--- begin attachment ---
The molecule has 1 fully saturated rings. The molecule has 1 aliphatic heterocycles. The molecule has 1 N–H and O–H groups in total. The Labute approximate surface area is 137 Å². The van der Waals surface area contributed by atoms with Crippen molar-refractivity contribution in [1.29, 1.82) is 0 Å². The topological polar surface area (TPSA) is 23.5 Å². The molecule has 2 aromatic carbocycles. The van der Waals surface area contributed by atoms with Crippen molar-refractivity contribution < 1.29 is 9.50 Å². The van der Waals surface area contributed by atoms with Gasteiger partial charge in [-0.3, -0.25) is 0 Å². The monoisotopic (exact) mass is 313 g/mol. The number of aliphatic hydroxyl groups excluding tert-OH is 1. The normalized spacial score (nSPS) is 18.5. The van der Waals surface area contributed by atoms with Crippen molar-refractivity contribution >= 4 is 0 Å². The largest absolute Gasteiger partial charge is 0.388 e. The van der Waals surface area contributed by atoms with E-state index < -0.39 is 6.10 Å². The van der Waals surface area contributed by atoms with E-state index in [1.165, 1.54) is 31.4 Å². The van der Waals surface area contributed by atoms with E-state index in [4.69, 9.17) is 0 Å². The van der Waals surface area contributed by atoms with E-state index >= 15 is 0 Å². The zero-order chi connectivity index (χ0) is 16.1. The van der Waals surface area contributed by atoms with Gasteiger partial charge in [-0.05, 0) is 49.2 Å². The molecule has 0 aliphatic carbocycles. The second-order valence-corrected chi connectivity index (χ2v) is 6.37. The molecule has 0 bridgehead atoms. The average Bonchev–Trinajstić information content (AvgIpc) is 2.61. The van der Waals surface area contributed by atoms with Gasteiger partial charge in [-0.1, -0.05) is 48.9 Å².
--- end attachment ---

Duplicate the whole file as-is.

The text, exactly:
The molecule has 1 fully saturated rings. The molecule has 1 aliphatic heterocycles. The molecule has 1 N–H and O–H groups in total. The Labute approximate surface area is 137 Å². The van der Waals surface area contributed by atoms with Crippen molar-refractivity contribution in [1.29, 1.82) is 0 Å². The topological polar surface area (TPSA) is 23.5 Å². The molecule has 2 aromatic carbocycles. The van der Waals surface area contributed by atoms with Crippen molar-refractivity contribution < 1.29 is 9.50 Å². The van der Waals surface area contributed by atoms with Gasteiger partial charge in [-0.3, -0.25) is 0 Å². The monoisotopic (exact) mass is 313 g/mol. The number of aliphatic hydroxyl groups excluding tert-OH is 1. The normalized spacial score (nSPS) is 18.5. The van der Waals surface area contributed by atoms with Crippen molar-refractivity contribution >= 4 is 0 Å². The largest absolute Gasteiger partial charge is 0.388 e. The van der Waals surface area contributed by atoms with E-state index < -0.39 is 6.10 Å². The van der Waals surface area contributed by atoms with E-state index in [1.165, 1.54) is 31.4 Å². The van der Waals surface area contributed by atoms with E-state index in [4.69, 9.17) is 0 Å². The van der Waals surface area contributed by atoms with E-state index >= 15 is 0 Å². The zero-order chi connectivity index (χ0) is 16.1. The van der Waals surface area contributed by atoms with Gasteiger partial charge in [-0.05, 0) is 49.2 Å². The molecule has 0 aliphatic carbocycles. The second-order valence-corrected chi connectivity index (χ2v) is 6.37. The molecule has 0 bridgehead atoms. The average Bonchev–Trinajstić information content (AvgIpc) is 2.61. The van der Waals surface area contributed by atoms with Gasteiger partial charge in [-0.1, -0.05) is 48.9 Å².